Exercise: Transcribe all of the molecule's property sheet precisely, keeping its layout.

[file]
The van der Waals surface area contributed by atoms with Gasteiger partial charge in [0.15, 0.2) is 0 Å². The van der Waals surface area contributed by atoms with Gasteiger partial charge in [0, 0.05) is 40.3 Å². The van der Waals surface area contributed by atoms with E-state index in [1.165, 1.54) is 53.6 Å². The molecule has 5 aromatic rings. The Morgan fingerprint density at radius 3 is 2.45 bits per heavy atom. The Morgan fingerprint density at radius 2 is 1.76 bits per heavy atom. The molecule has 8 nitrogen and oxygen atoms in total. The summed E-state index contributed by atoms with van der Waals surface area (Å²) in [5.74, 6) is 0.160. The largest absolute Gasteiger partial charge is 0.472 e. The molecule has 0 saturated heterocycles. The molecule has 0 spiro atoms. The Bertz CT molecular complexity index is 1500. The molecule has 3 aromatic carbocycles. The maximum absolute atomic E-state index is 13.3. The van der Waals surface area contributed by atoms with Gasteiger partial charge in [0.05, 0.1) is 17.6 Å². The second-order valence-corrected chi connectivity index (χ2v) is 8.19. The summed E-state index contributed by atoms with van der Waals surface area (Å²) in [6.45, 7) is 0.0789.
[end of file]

The van der Waals surface area contributed by atoms with Gasteiger partial charge in [0.15, 0.2) is 0 Å². The van der Waals surface area contributed by atoms with Gasteiger partial charge in [0, 0.05) is 40.3 Å². The van der Waals surface area contributed by atoms with E-state index in [1.165, 1.54) is 53.6 Å². The molecule has 5 aromatic rings. The Morgan fingerprint density at radius 3 is 2.45 bits per heavy atom. The Morgan fingerprint density at radius 2 is 1.76 bits per heavy atom. The molecule has 8 nitrogen and oxygen atoms in total. The summed E-state index contributed by atoms with van der Waals surface area (Å²) in [5.74, 6) is 0.160. The largest absolute Gasteiger partial charge is 0.472 e. The molecule has 0 saturated heterocycles. The molecule has 0 spiro atoms. The Bertz CT molecular complexity index is 1500. The molecule has 3 aromatic carbocycles. The maximum absolute atomic E-state index is 13.3. The van der Waals surface area contributed by atoms with Gasteiger partial charge in [0.05, 0.1) is 17.6 Å². The second-order valence-corrected chi connectivity index (χ2v) is 8.19. The summed E-state index contributed by atoms with van der Waals surface area (Å²) in [6.45, 7) is 0.0789.